A new study from researchers at Yale University found that patients receiving care at in-network hospitals still face a major risk of getting billed for out-of-network services.
The study, published ahead of print this week on the Health Affairs web site, used 2015 data from a large commercial insurer. The research team led by Associate Professor Zack Cooper found that at in-network hospitals, 11.8% of anesthesiology care, 12.3% of pathology work, 5.6% of radiology claims, and 11.3% of cases involving an assistant surgeon were billed out-of-network.
Billing out-of-network allows specialists to negotiate artificially high in-network rates, according to Cooper and his colleagues. The practice is more prevalent in highly concentrated hospital and insurance markets and at for-profit hospitals.
Cooper and his team calculated that if specialists were not permitted to bill out-of-network, it would lower their payments from privately insured patients by 13.4%, and reduce health care spending for people with employer-based insurance by 3.4%, or roughly $40 billion annually, according to the study.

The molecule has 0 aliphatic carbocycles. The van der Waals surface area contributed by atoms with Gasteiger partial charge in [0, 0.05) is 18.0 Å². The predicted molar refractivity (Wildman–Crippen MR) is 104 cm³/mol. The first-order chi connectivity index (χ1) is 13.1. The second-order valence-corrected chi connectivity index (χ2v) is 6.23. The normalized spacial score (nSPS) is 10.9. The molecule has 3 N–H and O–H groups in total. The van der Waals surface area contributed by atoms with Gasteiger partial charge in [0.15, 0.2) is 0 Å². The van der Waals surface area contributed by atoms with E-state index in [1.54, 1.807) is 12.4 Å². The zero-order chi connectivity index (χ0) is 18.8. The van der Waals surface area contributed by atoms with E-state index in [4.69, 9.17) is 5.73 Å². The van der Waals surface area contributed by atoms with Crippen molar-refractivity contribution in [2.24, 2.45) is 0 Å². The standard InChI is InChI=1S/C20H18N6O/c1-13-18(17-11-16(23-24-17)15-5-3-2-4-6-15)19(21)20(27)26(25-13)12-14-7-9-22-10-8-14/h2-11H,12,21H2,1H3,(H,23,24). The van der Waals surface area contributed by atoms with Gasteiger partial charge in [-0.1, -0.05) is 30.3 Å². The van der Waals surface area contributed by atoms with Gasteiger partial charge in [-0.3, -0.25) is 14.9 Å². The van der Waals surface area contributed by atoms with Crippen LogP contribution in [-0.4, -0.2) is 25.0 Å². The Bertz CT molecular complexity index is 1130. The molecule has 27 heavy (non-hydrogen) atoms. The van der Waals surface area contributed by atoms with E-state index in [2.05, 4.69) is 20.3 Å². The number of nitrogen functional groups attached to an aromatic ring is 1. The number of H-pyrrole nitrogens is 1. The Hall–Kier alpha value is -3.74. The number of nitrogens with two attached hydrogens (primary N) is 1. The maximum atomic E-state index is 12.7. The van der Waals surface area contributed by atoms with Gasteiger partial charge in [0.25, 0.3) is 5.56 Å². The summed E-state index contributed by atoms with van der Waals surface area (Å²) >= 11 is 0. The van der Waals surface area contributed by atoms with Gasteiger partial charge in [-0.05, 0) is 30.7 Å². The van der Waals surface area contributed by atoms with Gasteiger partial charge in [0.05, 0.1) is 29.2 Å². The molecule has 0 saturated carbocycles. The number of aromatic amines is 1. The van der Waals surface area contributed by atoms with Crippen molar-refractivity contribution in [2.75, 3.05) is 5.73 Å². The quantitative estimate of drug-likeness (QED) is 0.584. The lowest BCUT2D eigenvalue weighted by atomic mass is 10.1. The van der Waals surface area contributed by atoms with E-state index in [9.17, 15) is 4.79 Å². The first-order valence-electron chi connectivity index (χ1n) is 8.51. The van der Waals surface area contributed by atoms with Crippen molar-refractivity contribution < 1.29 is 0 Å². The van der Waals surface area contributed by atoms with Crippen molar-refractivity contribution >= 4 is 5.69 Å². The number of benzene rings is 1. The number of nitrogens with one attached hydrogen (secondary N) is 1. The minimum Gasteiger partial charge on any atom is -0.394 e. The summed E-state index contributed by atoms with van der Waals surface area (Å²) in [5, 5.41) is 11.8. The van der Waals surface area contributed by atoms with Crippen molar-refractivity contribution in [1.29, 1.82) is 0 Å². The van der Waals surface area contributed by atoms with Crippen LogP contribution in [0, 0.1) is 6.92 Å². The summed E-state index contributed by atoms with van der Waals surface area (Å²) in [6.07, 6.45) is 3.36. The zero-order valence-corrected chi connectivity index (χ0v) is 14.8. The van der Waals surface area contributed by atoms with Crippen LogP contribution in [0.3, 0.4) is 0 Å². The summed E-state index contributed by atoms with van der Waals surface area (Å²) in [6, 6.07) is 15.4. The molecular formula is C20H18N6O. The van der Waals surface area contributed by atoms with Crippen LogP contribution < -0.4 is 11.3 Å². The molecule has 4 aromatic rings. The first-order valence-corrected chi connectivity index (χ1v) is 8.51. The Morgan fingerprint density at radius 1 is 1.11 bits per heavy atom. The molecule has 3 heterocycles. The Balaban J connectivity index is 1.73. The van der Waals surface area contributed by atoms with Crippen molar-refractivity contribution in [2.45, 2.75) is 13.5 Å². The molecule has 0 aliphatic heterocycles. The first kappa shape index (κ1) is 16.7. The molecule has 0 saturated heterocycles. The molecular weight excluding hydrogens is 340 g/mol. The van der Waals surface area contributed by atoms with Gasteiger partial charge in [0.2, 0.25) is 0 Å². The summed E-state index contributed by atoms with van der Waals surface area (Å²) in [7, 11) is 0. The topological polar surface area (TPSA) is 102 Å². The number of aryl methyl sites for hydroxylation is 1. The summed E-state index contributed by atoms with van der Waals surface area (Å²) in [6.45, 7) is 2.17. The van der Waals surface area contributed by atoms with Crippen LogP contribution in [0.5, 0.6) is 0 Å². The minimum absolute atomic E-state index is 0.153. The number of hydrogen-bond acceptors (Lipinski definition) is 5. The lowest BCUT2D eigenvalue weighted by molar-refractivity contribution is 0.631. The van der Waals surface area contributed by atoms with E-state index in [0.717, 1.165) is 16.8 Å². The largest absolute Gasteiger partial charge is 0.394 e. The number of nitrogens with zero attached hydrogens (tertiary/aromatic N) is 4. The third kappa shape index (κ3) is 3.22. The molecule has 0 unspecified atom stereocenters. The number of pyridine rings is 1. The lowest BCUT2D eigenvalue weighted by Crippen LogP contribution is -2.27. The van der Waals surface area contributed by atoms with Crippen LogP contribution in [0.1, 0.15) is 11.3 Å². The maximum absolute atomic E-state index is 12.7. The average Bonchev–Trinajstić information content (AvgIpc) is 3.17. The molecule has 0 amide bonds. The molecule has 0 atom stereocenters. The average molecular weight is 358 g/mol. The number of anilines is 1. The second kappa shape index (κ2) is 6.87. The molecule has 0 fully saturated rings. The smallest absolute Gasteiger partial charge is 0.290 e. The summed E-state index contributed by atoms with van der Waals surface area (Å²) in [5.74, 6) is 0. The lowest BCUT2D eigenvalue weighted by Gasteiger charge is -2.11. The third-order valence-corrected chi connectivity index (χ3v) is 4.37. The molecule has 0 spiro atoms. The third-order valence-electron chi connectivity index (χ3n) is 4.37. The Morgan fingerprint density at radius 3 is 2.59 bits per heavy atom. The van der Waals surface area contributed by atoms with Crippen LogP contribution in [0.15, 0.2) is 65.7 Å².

The Yale researchers said that the ability to bill out-of-network for patients “undercuts the functioning of health care markets, raises health care costs, and exposes patients to significant financial risk.”
Congress is considering several bills that would limit "surprise" out-of-network billing. One possibility is an arbitration process to settle the amount of bill. Another would tie out-of-network bills to in-network payment rates.